IE: What are some issues in the Cambodian American community you are working toward addressing?
SS: Thinking about my own lived experiences, mental health is a huge issue in our community. Sometimes, when I think about, especially for those who are second generation… there’s definitely a lot of undiagnosed PTSD in the community but also mental health in the younger generation. We hear stories about the ways that our families have struggled, and we see that, and we think that that’s what life is supposed to be like; it’s supposed to be hard and in some ways you’re not supposed to be happy all the time or happy at all because you’re always focused on living day to day or living from one crisis to the next. And because of that, people are afraid to get help or [are] afraid to ask for help so I think that one of the biggest issues.
I also think that poverty is a really big issue in our community, and I think that poverty is also one of the reasons why we struggle with issues when it comes to housing, when it comes to mental health resources, when it comes to secondary educational attainment.
Incarceration and deportation are issues that our community really internalizes. From my own experience, my family just internalizing what it meant to have family members incarcerated, it was just something that they felt was a failure on their part as a family unit when really it’s about the different causes, systemic causes, that create an environment where being incarcerated is a route. I feel that for other people, that’s not normal for them, they don’t know anyone who’s incarcerated.
IE: Do you speak and/or read or write Khmer?
SS: No, I think that for a really long time that to be Khmer is to speak Khmer but then growing up not speaking Khmer fluently meant that I always struggled with the idea of identifying and it also meant that there was always a big language barrier between me and my family that I felt like would never be bridged. I think part of being the children of immigrants, you just find ways to adapt and now I actually embrace the fact that I struggle with speaking the language and am no longer embarrassed or ashamed about it. It’s just something that I have difficulty with. So I find that the older generation is actually a lot more receptive to that, to me wanting to express the fact that I don’t speak Khmer but I really am trying to learn. But I think for other people it definitely causes identity struggles.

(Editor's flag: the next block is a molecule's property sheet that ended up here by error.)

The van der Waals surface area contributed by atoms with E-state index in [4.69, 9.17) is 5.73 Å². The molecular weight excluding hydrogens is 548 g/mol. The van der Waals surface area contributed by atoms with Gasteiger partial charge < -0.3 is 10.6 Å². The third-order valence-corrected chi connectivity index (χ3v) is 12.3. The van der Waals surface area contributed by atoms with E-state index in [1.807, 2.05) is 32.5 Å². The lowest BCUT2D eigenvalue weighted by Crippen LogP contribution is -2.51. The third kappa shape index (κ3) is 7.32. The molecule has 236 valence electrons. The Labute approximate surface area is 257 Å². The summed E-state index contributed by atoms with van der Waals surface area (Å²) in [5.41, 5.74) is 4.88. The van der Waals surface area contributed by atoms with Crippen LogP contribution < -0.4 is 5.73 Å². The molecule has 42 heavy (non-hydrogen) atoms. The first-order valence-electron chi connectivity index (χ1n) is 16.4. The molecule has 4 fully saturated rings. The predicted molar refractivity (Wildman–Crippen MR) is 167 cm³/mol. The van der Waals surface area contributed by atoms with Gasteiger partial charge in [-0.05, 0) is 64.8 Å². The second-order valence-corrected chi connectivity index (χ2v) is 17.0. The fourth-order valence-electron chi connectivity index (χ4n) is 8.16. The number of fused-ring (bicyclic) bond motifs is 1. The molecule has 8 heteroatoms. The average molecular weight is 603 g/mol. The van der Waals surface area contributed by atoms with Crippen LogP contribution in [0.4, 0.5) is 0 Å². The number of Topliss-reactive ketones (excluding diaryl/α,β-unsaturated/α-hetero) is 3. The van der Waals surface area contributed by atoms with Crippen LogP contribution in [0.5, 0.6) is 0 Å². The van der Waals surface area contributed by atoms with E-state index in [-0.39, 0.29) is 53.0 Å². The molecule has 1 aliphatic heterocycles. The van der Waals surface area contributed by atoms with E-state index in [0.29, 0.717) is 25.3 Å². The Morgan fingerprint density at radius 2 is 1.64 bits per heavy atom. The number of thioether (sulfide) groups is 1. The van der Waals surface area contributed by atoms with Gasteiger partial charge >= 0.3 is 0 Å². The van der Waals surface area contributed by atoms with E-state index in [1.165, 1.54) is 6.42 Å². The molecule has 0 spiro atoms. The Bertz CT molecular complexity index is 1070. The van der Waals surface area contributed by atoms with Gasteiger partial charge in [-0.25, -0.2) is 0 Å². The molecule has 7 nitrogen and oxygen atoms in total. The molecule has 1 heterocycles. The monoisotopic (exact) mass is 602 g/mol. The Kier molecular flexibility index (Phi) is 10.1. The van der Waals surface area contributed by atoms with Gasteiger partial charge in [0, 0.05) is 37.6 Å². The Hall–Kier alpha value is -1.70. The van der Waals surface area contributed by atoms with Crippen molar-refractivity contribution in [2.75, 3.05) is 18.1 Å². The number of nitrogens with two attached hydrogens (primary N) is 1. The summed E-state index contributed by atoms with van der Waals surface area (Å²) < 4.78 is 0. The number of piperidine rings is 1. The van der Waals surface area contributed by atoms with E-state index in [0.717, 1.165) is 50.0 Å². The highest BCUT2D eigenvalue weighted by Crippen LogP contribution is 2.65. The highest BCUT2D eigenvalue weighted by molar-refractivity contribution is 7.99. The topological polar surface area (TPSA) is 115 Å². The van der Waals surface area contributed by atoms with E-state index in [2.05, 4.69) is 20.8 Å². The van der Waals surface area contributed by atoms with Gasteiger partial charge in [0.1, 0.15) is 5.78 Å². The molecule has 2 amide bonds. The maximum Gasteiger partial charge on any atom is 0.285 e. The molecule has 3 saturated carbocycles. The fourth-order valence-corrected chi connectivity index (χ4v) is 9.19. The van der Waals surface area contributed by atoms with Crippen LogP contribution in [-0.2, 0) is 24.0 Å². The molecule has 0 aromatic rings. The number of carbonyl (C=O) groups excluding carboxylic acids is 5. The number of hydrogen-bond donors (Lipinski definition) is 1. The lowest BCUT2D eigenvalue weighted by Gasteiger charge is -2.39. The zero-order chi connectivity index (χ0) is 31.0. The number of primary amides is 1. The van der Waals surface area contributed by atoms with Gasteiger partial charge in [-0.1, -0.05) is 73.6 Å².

I know that there is a Southeast Asian recruiter at UW, and he does make an effort to connect with KhSA, which I really appreciate but I think building solidarity across all the different cultural groups can be really difficult if people. I find that that’s the experience that we have. That’s why we’re looking to do more than just community events but campus community events just to connect more with different cultural clubs. There’s definitely an issue of representation.
As for resources, the people that know about us and work with us who are not a part of the administration do their best to support us.
IE: What are some goals you have for KhSA this year? For F.I.G.H.T. that you want to accomplish? For yourself?
SS: My vision for KhSA is…to develop a better way to outreach to more high school students to encourage them to go to college. We have a scholarship open to all high school seniors in Washington of Khmer descent, but I would love if KhSA was able to develop some kind of mentorship program that allows our members to foster relationships with more Khmer youth. Maybe even organizing a conference that allows high school Khmer students to convene on a college campus and learn more about the community and their identity.
As for F.I.G.H.T., I envision us establishing a healing circle with the families of incarcerated API peoples. I think there is still a huge stigma attached to incarceration and as a result, families feel ashamed or isolated. I think a healing circle with the families would help de-stigmatize incarceration and also aid in de-criminalizing our communities. Incarcerated people are people with loved ones too and I think that’s important to remember.